"Amazon can be a formidable competitor," said Ray Bjorklund, who heads market research firm BirchGrove Consulting, and points to their decision to file a lawsuit as supporting evidence.

However, Bjorklund said he wondered whether the dispute, as it goes on through the resolution process, will hobble the CIA in its effort to develop its cloud platform.

Patrick Thibodeau covers cloud computing and enterprise applications, outsourcing, government IT policies, data centers and IT workforce issues for Computerworld. Follow Patrick on Twitter at @DCgov or subscribe to Patrick's RSS feed. His e-mail address is

See more by Patrick Thibodeau on

Read more about private cloud in Computerworld's Private Cloud Topic Center.

Join the CSO newsletter!

Error: Please check your email address.

Tags Government ITAmazon Web Servicesdata securityIBMsecuritynsaprivate clouddata protection

More about Amazon Web ServicesAmazon Web ServicesBillIBM AustraliaNASANSATopic

Show Comments

Featured Whitepapers

Editor's Recommendations

Solution Centres

Stories by Patrick Thibodeau

Latest Videos

  • 150x50

    CSO Webinar: The Human Factor - Your people are your biggest security weakness

    ​Speakers: David Lacey, Researcher and former CISO Royal Mail David Turner - Global Risk Management Expert Mark Guntrip - Group Manager, Email Protection, Proofpoint

    Play Video

  • 150x50

    CSO Webinar: Current ransomware defences are failing – but machine learning can drive a more proactive solution

    Speakers • Ty Miller, Director, Threat Intelligence • Mark Gregory, Leader, Network Engineering Research Group, RMIT • Jeff Lanza, Retired FBI Agent (USA) • Andy Solterbeck, VP Asia Pacific, Cylance • David Braue, CSO MC/Moderator What to expect: ​Hear from industry experts on the local and global ransomware threat landscape. Explore a new approach to dealing with ransomware using machine-learning techniques and by thinking about the problem in a fundamentally different way. Apply techniques for gathering insight into ransomware behaviour and find out what elements must go into a truly effective ransomware defence. Get a first-hand look at how ransomware actually works in practice, and how machine-learning techniques can pick up on its activities long before your employees do.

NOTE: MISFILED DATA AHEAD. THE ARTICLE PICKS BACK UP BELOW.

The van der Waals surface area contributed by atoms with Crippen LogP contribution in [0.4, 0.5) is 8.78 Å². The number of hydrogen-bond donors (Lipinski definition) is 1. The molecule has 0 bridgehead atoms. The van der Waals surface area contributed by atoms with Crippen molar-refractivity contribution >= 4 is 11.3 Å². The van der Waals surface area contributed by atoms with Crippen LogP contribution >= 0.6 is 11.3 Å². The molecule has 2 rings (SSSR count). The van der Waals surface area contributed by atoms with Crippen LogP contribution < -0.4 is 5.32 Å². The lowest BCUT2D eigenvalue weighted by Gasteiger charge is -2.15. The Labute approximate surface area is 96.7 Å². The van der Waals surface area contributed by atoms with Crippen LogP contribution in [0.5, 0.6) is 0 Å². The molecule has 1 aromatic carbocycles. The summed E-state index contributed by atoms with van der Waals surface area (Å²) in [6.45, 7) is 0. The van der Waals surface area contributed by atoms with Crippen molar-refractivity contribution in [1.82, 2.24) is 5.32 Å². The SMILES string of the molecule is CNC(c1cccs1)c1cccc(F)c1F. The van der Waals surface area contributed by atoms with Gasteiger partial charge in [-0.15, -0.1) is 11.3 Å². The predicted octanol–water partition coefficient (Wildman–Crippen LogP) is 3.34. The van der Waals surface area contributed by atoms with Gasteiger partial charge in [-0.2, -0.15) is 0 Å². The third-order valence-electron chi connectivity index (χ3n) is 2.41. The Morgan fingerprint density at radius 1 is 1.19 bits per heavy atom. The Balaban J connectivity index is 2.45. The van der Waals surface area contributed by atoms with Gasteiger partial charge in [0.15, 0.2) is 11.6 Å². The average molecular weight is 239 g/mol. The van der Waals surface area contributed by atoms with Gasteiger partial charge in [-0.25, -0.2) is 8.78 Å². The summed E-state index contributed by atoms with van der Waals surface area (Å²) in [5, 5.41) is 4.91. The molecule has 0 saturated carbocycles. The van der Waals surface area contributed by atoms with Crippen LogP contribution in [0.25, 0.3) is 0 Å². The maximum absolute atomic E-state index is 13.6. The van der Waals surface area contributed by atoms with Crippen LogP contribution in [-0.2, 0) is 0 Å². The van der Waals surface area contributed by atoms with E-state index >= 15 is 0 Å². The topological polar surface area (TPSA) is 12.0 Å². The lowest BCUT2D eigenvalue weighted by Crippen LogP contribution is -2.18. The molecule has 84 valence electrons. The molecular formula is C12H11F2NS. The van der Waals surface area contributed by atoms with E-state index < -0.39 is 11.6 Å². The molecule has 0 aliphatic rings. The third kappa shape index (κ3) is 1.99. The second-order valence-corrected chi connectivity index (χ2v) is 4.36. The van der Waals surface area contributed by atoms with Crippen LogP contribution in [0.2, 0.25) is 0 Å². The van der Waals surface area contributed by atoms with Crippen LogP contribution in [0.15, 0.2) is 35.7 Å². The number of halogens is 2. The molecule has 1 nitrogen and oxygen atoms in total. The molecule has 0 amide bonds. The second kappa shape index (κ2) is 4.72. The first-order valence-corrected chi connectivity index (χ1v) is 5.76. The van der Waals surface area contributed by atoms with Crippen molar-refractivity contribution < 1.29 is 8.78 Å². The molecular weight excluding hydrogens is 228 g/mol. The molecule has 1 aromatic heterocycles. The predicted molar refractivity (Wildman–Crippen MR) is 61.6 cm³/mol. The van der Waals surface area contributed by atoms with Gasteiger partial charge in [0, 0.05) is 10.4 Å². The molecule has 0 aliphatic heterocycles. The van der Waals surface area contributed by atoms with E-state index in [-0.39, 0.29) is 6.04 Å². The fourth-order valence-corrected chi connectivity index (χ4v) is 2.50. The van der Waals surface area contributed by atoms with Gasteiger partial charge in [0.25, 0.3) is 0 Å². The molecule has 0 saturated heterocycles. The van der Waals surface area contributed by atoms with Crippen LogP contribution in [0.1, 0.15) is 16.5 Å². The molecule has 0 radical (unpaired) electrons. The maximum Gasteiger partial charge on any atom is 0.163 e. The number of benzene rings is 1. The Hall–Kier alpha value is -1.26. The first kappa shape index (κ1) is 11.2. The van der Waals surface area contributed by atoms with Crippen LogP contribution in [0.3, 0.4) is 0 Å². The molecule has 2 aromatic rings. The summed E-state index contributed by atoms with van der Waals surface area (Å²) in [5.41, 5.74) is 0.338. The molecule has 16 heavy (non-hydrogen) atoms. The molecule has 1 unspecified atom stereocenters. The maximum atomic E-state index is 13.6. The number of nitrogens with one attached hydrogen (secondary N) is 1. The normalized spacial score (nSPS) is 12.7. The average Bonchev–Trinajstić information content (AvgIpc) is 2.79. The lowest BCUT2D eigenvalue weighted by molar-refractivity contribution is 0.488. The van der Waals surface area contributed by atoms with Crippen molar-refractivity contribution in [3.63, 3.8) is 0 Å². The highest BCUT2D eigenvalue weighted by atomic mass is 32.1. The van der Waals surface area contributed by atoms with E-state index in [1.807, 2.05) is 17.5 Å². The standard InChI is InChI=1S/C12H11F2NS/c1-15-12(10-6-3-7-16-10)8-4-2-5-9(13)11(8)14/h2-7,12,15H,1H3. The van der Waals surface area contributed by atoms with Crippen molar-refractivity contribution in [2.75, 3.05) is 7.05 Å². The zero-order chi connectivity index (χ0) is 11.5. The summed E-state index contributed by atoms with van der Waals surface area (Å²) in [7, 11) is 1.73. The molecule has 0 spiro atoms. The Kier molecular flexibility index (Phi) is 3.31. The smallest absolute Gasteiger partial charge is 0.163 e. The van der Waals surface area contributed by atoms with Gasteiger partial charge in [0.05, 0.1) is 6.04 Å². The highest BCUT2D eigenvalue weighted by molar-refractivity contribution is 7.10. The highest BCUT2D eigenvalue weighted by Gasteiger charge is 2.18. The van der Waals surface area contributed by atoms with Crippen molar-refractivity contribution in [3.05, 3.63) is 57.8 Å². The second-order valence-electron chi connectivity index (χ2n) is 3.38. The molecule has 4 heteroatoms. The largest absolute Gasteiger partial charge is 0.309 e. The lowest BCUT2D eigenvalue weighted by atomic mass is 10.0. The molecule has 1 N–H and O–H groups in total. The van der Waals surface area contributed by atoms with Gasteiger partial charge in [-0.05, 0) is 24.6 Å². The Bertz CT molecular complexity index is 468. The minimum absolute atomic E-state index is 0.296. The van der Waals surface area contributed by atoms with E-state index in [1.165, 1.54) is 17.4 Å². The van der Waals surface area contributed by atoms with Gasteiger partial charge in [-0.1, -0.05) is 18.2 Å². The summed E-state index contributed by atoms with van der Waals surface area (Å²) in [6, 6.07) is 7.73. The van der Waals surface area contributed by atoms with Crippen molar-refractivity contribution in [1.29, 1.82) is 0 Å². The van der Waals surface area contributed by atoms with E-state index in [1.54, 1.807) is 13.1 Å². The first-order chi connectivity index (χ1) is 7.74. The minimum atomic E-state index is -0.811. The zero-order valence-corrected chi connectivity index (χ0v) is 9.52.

Play Video

  • 150x50

    CSO Webinar: Get real about metadata to avoid a false sense of security

    Speakers: • Anthony Caruana – CSO MC and moderator • Ian Farquhar, Worldwide Virtual Security Team Lead, Gigamon • John Lindsay, Former CTO, iiNet • Skeeve Stevens, Futurist, Future Sumo • David Vaile - Vice chair of APF, Co-Convenor of the Cyberspace Law And Policy Community, UNSW Law Faculty This webinar covers: - A 101 on metadata - what it is and how to use it - Insight into a typical attack, what happens and what we would find when looking into the metadata - How to collect metadata, use this to detect attacks and get greater insight into how you can use this to protect your organisation - Learn how much raw data and metadata to retain and how long for - Get a reality check on how you're using your metadata and if this is enough to secure your organisation

    Play Video

  • 150x50

    CSO Webinar: How banking trojans work and how you can stop them

    CSO Webinar: How banking trojans work and how you can stop them Featuring: • John Baird, Director of Global Technology Production, Deutsche Bank • Samantha Macleod, GM Cyber Security, ME Bank • Sherrod DeGrippo, Director of Emerging Threats, Proofpoint (USA)

    Play Video

  • 150x50

    IDG Live Webinar:The right collaboration strategy will help your business take flight

    Speakers - Mike Harris, Engineering Services Manager, Jetstar - Christopher Johnson, IT Director APAC, 20th Century Fox - Brent Maxwell, Director of Information Systems, THE ICONIC - IDG MC/Moderator Anthony Caruana

    Play Video

More videos

Blog Posts